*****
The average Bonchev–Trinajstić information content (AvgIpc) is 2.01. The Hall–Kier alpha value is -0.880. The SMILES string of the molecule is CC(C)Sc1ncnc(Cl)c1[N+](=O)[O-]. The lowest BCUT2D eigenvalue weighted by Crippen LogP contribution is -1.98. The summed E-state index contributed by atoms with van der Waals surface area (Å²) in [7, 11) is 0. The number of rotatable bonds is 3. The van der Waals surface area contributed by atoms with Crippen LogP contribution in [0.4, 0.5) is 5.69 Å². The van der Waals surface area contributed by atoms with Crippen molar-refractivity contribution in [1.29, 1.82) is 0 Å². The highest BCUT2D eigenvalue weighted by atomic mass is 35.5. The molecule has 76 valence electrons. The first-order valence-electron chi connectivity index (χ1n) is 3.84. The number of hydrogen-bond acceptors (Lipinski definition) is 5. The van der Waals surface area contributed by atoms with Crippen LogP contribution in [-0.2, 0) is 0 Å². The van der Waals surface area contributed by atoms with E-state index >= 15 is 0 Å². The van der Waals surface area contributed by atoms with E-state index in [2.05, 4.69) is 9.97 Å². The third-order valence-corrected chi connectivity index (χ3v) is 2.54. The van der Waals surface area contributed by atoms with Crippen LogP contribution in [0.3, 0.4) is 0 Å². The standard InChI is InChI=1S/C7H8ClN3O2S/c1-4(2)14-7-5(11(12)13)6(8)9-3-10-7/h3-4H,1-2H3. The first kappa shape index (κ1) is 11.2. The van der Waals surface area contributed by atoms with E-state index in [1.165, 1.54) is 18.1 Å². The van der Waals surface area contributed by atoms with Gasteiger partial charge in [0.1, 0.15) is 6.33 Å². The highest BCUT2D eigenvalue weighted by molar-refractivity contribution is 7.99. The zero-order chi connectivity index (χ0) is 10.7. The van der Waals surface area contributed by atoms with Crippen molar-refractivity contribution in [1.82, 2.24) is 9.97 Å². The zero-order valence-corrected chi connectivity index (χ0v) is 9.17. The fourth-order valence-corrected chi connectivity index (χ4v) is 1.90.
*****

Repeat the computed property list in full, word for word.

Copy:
The average Bonchev–Trinajstić information content (AvgIpc) is 2.01. The Hall–Kier alpha value is -0.880. The SMILES string of the molecule is CC(C)Sc1ncnc(Cl)c1[N+](=O)[O-]. The lowest BCUT2D eigenvalue weighted by Crippen LogP contribution is -1.98. The summed E-state index contributed by atoms with van der Waals surface area (Å²) in [7, 11) is 0. The number of rotatable bonds is 3. The van der Waals surface area contributed by atoms with Crippen LogP contribution in [0.4, 0.5) is 5.69 Å². The van der Waals surface area contributed by atoms with Crippen molar-refractivity contribution in [1.29, 1.82) is 0 Å². The highest BCUT2D eigenvalue weighted by atomic mass is 35.5. The molecule has 76 valence electrons. The first-order valence-electron chi connectivity index (χ1n) is 3.84. The number of hydrogen-bond acceptors (Lipinski definition) is 5. The van der Waals surface area contributed by atoms with Crippen LogP contribution in [-0.2, 0) is 0 Å². The van der Waals surface area contributed by atoms with E-state index >= 15 is 0 Å². The van der Waals surface area contributed by atoms with E-state index in [2.05, 4.69) is 9.97 Å². The third-order valence-corrected chi connectivity index (χ3v) is 2.54. The van der Waals surface area contributed by atoms with Crippen LogP contribution in [0.3, 0.4) is 0 Å². The standard InChI is InChI=1S/C7H8ClN3O2S/c1-4(2)14-7-5(11(12)13)6(8)9-3-10-7/h3-4H,1-2H3. The first kappa shape index (κ1) is 11.2. The van der Waals surface area contributed by atoms with E-state index in [1.165, 1.54) is 18.1 Å². The van der Waals surface area contributed by atoms with Gasteiger partial charge in [0.1, 0.15) is 6.33 Å². The highest BCUT2D eigenvalue weighted by molar-refractivity contribution is 7.99. The zero-order chi connectivity index (χ0) is 10.7. The van der Waals surface area contributed by atoms with Crippen molar-refractivity contribution in [1.82, 2.24) is 9.97 Å². The zero-order valence-corrected chi connectivity index (χ0v) is 9.17. The fourth-order valence-corrected chi connectivity index (χ4v) is 1.90.